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Some Observations on how Fidonet Works
by Kay Shapero (1:102/524)
Ok, this isn't an article about how FIDOnet is supposed to work. It's not an article about how FIDOnet ought to work either. What it is, is an article about how FIDOnet appears to work as observed by yours truly over the last ten or so years.

FIDOnet is an anarchy. Whatever the rules, in practice it is maintained by consensus, and if enough people don't agree, it falls apart like the proverbial shack where the termites held hands. A slime mold makes a good analogy. The slime mold organism is an amoeba which lives in the leaf mold of a forest. Once a year, these amoebae are drawn together by pheromones and form a sheet from which grow in turn sporulating bodies which release spores which become more amoebae. Then they all split up and go their separate ways. Now all amoebae in the group are still independent organisms, so if you take a stick and scatter the slime mold sheet, all that happens is that the individuals split up, then go reform someplace else.

OK, what does this have to do with FIDOnet? For starters, every sysop in the net has or should have a copy of the nodelist of the entirety of FIDOnet. With the exception of a relatively few systems which don't have listed phone numbers, any sysop can theoretically call any other system limited only by the cost of making the phone call, and perhaps some technical problems between their equipment. This is still as true as it ever was, back before Policy 4 or its predecessors. All those nodes, capable of independent communications, held together only by agreement as to how to do so.

But what about Policy 4, you ask? Isn't that a set of laws? And doesn't the *C structure count as a "government"?

No, not quite. It's sort of like the old joke, "This is a non-profit company. We didn't intend it that way, but..." I don't care what the drafters of Policy 4 intended, the fact is it's a description of a structure, enforcement power flimsy at best. Witness the fact that much of it can be superceded these days (internet feeds, out of area feeds) without harm to the structure. Indeed the structure contains things like echo moderators who aren't even mentioned in P4, but who have recognized duties and actions all the same. (Yes "ECROC" forms a policy document of sorts, but note that it's completely voluntary and not universally heeded.) The various *C levels are routing positions. In such a position you can make yourself useful by ensuring the flow of traffic, or make a pain of yourself by blocking it, but other than that there's far less real power in such positions than many a would be holder has imagined. At ANY level - witness recently when the IC tried to pull a node number, and a lot of other sysops offered a replacement to the sysop in question, from another zone no less. Or events in region 10 a few years back. You don't exercise power by fiat in here, because everybody else has the power to ignore you, and if you annoy them enough, they'll do it. The slime mold splits up and reforms elsewhere without the irritant.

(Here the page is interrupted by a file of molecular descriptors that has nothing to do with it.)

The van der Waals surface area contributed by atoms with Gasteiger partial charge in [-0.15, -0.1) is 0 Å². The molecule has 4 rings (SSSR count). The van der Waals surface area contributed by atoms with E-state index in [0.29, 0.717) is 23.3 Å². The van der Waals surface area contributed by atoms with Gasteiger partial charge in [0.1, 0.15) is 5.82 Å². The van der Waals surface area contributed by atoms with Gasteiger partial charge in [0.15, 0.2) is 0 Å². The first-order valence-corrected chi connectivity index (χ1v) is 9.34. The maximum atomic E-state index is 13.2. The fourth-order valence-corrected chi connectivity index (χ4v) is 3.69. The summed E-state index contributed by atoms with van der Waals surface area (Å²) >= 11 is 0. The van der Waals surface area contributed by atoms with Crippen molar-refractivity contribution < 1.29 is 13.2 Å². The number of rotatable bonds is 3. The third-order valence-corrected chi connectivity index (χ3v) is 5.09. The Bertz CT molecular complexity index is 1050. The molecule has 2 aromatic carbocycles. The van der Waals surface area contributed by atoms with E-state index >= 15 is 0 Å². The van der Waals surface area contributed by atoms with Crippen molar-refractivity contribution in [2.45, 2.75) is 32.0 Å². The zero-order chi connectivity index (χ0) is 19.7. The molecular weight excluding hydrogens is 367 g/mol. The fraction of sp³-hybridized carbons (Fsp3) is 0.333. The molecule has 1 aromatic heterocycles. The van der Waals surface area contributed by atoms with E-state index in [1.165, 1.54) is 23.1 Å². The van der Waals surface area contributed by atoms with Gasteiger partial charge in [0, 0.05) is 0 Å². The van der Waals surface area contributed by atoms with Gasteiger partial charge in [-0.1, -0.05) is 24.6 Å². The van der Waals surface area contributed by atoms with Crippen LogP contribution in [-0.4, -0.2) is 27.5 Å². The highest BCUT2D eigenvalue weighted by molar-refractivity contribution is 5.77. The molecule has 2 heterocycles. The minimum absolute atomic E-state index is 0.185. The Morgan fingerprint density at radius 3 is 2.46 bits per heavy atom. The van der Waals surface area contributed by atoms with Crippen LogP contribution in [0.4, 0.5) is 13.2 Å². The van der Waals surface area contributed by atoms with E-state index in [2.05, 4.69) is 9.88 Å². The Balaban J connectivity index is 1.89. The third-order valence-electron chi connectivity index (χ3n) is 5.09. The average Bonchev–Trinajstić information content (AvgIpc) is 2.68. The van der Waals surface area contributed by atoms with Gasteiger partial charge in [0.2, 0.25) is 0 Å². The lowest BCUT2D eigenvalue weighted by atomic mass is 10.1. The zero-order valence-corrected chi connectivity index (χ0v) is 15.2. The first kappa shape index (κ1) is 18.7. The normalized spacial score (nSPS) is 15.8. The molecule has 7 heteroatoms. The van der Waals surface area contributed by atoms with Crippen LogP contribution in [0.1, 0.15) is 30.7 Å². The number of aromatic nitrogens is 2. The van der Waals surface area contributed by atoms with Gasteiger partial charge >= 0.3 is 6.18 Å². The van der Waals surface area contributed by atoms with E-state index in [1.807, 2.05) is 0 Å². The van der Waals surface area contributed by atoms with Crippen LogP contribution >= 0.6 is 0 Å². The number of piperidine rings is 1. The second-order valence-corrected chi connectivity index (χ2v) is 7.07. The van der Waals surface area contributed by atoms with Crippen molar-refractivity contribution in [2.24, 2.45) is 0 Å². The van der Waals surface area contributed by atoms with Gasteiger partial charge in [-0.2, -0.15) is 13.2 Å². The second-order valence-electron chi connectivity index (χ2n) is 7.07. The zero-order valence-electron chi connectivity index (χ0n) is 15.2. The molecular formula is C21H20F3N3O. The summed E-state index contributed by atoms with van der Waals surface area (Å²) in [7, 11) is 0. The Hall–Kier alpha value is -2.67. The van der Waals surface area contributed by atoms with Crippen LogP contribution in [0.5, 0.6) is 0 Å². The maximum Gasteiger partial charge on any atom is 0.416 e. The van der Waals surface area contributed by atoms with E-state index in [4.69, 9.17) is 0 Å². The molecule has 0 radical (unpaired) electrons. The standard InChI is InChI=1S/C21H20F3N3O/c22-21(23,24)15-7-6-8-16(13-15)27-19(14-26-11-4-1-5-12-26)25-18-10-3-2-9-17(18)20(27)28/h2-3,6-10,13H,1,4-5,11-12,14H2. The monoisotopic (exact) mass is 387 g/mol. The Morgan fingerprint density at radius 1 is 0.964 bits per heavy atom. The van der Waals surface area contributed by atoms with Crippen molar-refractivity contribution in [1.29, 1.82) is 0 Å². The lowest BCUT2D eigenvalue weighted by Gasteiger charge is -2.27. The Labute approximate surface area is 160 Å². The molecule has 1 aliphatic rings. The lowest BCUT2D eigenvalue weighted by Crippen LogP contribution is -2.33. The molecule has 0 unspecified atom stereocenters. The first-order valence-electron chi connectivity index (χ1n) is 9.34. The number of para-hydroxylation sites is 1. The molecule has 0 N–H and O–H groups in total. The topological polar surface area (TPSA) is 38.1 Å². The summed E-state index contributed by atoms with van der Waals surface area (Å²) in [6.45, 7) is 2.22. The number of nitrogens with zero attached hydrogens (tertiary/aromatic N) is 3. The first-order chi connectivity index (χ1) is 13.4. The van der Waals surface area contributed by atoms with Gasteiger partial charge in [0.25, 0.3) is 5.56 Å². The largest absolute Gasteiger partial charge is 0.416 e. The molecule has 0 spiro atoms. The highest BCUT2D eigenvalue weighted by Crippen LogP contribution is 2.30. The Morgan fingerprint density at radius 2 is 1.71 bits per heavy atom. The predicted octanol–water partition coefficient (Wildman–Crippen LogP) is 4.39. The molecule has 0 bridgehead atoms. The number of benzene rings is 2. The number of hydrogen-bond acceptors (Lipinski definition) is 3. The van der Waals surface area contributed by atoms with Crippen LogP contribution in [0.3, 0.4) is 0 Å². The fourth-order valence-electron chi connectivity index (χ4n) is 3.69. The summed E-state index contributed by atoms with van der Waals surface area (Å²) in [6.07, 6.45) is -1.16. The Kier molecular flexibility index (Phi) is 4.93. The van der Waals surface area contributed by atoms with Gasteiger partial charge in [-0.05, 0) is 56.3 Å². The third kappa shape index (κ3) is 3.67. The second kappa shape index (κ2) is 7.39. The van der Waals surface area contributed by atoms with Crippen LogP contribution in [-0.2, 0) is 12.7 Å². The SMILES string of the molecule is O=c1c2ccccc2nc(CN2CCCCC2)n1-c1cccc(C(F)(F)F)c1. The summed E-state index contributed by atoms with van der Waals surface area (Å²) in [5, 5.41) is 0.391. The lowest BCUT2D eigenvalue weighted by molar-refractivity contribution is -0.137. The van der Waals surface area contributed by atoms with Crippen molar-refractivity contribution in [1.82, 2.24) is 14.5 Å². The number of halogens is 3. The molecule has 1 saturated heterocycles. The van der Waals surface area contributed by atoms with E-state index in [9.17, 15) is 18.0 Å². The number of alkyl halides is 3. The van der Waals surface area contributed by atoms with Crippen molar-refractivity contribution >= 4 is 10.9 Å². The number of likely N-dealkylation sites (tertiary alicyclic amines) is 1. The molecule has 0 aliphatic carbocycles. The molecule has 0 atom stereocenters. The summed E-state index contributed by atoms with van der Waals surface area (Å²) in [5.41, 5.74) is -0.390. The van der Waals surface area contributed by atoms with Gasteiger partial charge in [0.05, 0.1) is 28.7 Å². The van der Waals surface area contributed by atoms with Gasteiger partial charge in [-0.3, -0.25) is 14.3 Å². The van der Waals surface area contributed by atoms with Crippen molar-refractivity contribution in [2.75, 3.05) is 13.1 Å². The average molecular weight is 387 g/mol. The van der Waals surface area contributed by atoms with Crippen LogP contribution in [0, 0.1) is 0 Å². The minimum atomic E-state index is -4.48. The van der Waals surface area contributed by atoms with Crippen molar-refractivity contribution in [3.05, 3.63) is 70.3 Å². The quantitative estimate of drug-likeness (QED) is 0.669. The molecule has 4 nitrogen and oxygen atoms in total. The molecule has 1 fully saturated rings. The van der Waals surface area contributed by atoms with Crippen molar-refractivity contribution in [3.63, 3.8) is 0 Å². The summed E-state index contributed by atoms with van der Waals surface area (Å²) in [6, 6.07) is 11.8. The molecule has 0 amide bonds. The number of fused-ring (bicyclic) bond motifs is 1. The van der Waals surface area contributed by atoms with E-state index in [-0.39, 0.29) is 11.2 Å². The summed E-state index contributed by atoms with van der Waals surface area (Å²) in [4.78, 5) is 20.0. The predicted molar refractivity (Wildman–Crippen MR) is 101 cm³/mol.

The way to exercise power in an anarchy (yes, there is one), is not to try and grab for a position that is not what you think it is. It's done by making people like you, by being helpful, by offering practical advice and all the other things that are what really keep FIDOnet going.